But weight is only a concern if you’re going to be carrying the pistol on your hip all day. The weight actually becomes something of an advantage, when you consider how this baby shoots – and shoot it does. With a full 5″ of a match-grade barrel, you’ve got it all over those that feature a standard barrel and those guys with a 3 or 4 inches of tubular steel.

The heft of the pistol makes it that much easier to control the recoil you find when shooting any .45 ACP load. A match-grade barrel provides that little extra bit of fit that improves your accuracy every shot. Additional features that add to the shooter’s comfort include a beavertail grip safety (don’t leave for the range without it; your hand will thank you in the morning), a lowered and flared ejection port (keeps spent brass out of your face), cocobolo grips (essentially, African rosewood), an ambidextrous thumb safety, and tritium night sights.

The grip of a 1911 is the standard by which everyone else relates the size and feel of their grips – the benchmark against what everyone other pistol is compared. With it’s grip safety, the feel of a 1911 grip is…um…unique. Some prefer the typically thicker grips of a double-stack magazine (you can find a few 1911-style pistols out there like that, too). Some favor smaller grips. As for me, I can comfortably shoot just about anything, but I keep coming back to the 1911. It just seems to “fit” my hand better than any polymer gun I’ve ever shot. The Springfield Loaded comes with some beautiful, laser-engraved cocobolo grips that you’d only feel like replacing if you plan to upgrade to a set of Crimson Trace laser grips.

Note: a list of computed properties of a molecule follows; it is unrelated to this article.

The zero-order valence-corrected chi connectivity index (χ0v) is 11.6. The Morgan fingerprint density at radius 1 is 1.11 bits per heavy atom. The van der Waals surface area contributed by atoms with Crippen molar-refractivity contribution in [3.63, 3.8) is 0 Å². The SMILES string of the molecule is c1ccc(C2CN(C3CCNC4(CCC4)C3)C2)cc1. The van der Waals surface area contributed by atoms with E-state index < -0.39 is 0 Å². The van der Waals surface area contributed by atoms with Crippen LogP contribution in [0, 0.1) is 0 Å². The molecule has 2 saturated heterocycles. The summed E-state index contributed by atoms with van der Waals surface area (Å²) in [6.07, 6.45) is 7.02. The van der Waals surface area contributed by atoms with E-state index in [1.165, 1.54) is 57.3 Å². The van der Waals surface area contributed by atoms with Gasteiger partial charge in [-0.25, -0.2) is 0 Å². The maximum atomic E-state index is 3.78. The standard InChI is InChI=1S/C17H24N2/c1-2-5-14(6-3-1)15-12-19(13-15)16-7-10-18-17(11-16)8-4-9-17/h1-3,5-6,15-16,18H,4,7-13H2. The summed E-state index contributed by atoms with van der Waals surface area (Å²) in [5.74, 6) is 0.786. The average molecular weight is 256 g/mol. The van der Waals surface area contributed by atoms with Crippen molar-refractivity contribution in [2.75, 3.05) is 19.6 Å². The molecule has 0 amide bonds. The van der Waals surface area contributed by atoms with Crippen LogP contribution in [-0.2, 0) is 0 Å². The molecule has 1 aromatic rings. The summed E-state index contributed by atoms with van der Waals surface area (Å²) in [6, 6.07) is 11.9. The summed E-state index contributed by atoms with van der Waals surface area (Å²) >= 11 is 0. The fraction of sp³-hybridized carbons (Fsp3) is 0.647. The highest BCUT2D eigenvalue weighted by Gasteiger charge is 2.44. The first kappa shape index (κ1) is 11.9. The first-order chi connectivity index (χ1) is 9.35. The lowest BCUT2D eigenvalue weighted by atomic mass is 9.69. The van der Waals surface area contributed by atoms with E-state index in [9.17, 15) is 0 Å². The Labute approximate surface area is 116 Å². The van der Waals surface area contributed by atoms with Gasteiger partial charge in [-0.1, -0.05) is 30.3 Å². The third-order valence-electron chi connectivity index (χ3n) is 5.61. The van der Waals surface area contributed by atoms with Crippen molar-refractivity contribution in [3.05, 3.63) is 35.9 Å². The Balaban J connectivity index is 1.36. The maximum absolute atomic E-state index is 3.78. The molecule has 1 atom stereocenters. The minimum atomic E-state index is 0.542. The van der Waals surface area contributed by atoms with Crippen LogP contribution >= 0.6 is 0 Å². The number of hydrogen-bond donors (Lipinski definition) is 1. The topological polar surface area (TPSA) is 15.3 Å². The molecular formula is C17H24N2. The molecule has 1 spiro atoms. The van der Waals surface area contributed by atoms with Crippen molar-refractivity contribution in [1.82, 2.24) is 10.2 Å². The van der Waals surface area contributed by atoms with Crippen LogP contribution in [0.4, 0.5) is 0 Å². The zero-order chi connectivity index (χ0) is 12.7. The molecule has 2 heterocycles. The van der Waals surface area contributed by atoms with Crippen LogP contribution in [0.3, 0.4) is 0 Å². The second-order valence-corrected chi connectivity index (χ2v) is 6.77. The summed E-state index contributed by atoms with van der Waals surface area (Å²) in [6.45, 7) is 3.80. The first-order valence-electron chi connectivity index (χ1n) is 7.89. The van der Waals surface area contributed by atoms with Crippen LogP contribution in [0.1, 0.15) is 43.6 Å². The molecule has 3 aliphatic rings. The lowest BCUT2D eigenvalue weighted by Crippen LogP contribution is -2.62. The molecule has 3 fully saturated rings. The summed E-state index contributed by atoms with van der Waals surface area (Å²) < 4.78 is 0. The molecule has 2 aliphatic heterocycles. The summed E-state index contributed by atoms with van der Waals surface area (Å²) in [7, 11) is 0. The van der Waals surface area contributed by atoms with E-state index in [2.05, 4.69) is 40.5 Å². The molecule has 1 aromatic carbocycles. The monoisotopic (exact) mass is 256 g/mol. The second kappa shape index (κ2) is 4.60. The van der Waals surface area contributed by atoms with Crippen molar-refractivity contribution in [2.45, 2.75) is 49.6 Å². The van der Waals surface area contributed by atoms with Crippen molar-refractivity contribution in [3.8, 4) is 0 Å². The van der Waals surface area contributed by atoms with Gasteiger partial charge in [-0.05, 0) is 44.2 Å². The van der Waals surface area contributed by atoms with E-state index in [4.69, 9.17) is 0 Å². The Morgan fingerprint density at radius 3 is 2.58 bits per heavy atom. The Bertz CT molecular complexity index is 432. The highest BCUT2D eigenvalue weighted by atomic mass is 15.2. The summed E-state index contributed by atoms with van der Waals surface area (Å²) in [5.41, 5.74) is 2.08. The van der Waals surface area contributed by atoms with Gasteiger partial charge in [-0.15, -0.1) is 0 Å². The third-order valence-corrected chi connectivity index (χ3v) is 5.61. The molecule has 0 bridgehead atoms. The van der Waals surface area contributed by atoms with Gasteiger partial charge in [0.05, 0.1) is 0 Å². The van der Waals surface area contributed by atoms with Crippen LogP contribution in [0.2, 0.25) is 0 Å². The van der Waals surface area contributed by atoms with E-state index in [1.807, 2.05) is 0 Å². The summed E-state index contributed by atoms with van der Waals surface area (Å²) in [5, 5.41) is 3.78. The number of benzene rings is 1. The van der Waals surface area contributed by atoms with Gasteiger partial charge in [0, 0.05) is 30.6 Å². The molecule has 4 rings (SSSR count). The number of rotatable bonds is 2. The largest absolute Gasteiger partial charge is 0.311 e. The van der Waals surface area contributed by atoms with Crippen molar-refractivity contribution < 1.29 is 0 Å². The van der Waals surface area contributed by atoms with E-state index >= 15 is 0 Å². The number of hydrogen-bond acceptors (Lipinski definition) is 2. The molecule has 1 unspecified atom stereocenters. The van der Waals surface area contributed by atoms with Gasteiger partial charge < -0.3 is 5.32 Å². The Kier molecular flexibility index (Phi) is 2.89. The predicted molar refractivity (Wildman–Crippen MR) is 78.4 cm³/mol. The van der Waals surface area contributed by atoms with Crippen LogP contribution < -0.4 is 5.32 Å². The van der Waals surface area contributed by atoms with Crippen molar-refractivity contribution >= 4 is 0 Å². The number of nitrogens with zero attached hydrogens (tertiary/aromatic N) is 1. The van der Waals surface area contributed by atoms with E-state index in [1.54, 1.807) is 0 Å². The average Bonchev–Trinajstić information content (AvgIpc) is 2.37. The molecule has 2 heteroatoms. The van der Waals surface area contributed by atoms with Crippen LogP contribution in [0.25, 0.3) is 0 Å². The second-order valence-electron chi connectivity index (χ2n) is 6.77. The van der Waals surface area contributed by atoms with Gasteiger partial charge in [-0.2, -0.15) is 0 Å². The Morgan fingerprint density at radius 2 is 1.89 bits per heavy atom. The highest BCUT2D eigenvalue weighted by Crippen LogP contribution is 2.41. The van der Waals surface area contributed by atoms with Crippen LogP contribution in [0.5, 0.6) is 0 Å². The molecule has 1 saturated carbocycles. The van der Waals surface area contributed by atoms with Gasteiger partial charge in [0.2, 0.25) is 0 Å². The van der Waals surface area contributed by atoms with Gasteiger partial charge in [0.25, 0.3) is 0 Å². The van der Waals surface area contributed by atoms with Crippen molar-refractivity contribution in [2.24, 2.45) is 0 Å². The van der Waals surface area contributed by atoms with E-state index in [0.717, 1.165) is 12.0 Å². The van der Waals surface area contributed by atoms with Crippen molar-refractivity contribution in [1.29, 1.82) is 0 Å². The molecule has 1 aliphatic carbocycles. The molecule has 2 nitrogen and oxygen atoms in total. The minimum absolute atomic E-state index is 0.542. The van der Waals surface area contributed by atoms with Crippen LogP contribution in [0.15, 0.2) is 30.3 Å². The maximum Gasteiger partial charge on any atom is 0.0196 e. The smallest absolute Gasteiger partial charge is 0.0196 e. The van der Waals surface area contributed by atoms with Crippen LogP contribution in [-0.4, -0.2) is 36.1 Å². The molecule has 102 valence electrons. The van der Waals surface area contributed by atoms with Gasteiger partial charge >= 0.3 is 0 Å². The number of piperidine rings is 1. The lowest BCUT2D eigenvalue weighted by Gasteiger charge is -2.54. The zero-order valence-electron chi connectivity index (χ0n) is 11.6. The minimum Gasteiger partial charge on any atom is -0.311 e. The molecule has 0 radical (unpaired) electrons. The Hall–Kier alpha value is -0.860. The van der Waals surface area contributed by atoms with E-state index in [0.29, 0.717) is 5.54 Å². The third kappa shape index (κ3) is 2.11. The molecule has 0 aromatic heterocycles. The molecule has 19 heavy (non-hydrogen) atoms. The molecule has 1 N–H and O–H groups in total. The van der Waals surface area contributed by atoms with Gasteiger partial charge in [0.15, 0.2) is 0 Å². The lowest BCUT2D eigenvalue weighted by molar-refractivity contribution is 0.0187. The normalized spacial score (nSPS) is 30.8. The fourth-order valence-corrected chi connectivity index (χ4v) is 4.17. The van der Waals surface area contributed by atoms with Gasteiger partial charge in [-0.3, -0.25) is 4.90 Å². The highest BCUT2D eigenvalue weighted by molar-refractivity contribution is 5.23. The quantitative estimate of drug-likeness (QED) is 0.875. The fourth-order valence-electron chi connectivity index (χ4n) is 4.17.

One unique feature common to all 1911s is Springfield’s Integral Locking System, a scheme that allows the owner to manually lock and unlock the trigger with a small, universal key, inserted into a locking mechanism located to the back of the grip. The ILS is a sop to those that insist that two safeties on a pistol are not enough. Purists find the ILS an annoyance.

I know of nobody who uses it, for the same reason that few shooters use a trigger lock when there’s an alternative. Trigger locks and the ILS do nothing more than prevent you from using the gun when you need it the most.

All 1911s are NOT created equal. Once you get past what we’ll call the “convenience group” that raise a mil-spec 1911 to something that you’d actually want to shoot, then comes the part that separates the wheat from the chaff as it were – the factory tuning that comes from the attention of a master gunsmith.

Make no mistake – the Springfield Loaded is not a custom gun. But you’d be hard-pressed to tell the difference, unless you’re a competitive shooter (and if you were shooting competitively, you’ve likely already purchased a custom gun). No, think of the Springfield Loaded series as a “custom(ish) gun for the rest of us.” Sort of.

Keep in mind that one thing most 1911s share, regardless of manufacturer, is a pretty hefty pricetag. While you can find a slew of good quality polymer guns on the market for under $600, you won’t touch a decent 1911 for under $800, and most semi-custom 1911s start at over $1000. The Springfield Loaded boasts an MSRP of $959, making it an impressive value for the price.